2022-06-05 Sunday In Fort Nelson

Canada Jay - Perisoreus canadensis
In 2005, I visited Fort Nelson’s Fort Nelson Demonstration Forest and met my first Yellow-Bellied Sapsuckers. Now in 2022, I finally captured the images of Canada Jays I’d been seeking on this expedition.

Sunday, I spent time in Fort Nelson in northwestern British Columbia. There is a managed woods at the edge of town, called the Fort Nelson Demonstration Forest that I visited in 2005, and I made a point of visiting this place once more. The high point of my walk along its trails was meeting Canada Jays. I’d met them briefly on other occasions, but never with the intimacy I had hoped for.

I followed some of the trails that weaved through the tall, broad-leaf trees. It seemed the high canopy-loving birds had no interest in attending the lower elevation, but a Hairy Woodpecker enjoyed foraging nearer to my eye-level, and provided me with some good looks. The only other birds I could get into focus were a Red-Breasted Nuthatch and a Tennessee Warbler. I’ve collected better images of these species in the past, but these were the only birds within my reach. My meeting with the Canada Jays made the time I spent there well worth it.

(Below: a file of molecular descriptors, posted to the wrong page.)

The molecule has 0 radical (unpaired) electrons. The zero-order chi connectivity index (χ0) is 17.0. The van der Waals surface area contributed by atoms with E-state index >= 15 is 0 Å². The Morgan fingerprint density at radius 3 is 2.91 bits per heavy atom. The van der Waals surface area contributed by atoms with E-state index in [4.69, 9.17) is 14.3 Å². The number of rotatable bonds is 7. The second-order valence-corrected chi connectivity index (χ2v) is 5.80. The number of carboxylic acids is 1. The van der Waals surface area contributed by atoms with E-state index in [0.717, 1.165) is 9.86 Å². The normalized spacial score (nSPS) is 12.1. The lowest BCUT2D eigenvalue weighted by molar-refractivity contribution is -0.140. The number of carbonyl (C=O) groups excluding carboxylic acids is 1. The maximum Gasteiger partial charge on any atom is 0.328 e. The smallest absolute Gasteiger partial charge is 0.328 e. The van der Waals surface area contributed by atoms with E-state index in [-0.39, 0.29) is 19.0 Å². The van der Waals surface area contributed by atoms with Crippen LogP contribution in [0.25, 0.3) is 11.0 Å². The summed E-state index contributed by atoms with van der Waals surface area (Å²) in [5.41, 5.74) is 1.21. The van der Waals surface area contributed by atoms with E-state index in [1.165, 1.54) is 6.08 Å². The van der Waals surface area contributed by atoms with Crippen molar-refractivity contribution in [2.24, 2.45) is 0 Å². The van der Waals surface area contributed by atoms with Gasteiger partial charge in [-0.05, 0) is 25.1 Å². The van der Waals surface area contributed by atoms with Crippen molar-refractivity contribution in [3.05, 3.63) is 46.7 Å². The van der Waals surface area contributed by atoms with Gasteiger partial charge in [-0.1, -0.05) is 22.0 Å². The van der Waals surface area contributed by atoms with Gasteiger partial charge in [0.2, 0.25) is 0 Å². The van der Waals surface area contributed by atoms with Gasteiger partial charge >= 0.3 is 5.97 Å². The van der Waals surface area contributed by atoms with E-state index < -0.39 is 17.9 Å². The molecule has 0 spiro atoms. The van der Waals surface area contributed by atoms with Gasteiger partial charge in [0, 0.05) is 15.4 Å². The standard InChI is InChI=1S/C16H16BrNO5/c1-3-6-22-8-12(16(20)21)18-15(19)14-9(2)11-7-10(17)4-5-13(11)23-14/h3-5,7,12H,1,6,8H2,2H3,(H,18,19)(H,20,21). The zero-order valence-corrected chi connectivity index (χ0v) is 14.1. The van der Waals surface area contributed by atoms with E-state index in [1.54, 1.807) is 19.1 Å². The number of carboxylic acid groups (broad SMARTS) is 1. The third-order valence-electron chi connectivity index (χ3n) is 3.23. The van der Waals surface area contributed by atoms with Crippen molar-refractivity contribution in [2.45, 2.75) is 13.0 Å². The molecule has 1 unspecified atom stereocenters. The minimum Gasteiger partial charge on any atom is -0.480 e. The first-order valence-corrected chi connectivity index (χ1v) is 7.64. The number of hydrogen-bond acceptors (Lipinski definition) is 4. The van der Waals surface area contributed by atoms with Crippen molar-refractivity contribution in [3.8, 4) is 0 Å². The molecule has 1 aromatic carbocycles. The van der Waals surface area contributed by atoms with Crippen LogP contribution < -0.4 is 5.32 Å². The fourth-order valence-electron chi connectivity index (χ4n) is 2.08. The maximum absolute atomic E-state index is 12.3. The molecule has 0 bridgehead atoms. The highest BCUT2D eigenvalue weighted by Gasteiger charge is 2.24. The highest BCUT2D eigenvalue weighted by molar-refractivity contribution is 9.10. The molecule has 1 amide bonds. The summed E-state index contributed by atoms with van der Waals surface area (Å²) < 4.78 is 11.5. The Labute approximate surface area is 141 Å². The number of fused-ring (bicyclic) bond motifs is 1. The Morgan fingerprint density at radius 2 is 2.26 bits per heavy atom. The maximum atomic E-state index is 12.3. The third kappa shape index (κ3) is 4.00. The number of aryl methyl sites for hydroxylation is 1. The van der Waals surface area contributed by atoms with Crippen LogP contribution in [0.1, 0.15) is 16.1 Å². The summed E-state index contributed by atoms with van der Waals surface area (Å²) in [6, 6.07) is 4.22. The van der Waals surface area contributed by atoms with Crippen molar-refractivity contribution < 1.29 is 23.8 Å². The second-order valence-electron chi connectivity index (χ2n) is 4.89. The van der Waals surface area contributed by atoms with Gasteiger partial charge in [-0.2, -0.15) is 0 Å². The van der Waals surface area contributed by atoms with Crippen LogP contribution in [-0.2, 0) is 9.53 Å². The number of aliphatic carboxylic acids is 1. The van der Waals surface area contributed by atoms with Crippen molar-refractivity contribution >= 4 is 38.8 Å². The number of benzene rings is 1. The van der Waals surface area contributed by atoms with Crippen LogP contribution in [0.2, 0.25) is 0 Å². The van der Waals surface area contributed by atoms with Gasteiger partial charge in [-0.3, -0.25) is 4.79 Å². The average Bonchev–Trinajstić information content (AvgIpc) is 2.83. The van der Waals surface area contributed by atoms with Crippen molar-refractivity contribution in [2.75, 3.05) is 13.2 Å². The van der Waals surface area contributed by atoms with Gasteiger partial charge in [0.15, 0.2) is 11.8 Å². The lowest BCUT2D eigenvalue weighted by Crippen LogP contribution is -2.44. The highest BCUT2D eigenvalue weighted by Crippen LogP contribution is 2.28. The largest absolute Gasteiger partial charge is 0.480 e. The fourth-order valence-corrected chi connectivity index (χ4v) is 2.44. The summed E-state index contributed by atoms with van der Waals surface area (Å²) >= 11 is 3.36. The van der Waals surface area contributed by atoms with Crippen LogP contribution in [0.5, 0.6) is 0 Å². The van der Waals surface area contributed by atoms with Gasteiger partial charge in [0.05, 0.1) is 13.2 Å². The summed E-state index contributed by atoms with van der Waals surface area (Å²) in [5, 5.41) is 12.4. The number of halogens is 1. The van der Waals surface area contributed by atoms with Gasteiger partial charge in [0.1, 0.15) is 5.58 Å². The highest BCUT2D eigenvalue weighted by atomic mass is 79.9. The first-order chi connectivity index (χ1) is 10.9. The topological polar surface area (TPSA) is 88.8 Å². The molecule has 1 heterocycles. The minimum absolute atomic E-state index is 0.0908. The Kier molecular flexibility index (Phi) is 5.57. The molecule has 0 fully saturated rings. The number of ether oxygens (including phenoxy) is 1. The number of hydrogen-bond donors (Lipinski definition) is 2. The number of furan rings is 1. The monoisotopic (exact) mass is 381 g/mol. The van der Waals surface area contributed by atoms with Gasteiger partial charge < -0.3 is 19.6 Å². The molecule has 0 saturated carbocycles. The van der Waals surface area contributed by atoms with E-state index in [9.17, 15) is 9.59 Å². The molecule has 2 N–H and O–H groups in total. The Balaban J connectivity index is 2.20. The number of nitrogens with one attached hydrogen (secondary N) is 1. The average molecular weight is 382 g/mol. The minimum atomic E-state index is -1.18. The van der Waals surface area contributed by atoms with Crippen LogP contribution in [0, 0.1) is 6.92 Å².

I drove about an hour west of town and found a wide spot in the road to spend the night. I used the time to finish processing my Charlie Lake story and the images I collected there. My strategy to limit my photo-sessions to about three hours seems to help me get caught up with my yarn-weaving. As of last night, I have only the Fort Nelson story to tell.

I had absolutely zero cell reception after leaving the Fort Nelson area. I’d have parked at a wide spot along my route, but since the work I do to prepare and submit my blogs requires the internet, I pushed onward to Watson Lake. When I finally arrived in town, it was mid-afternoon. I’ll share more details of my time on the road later.

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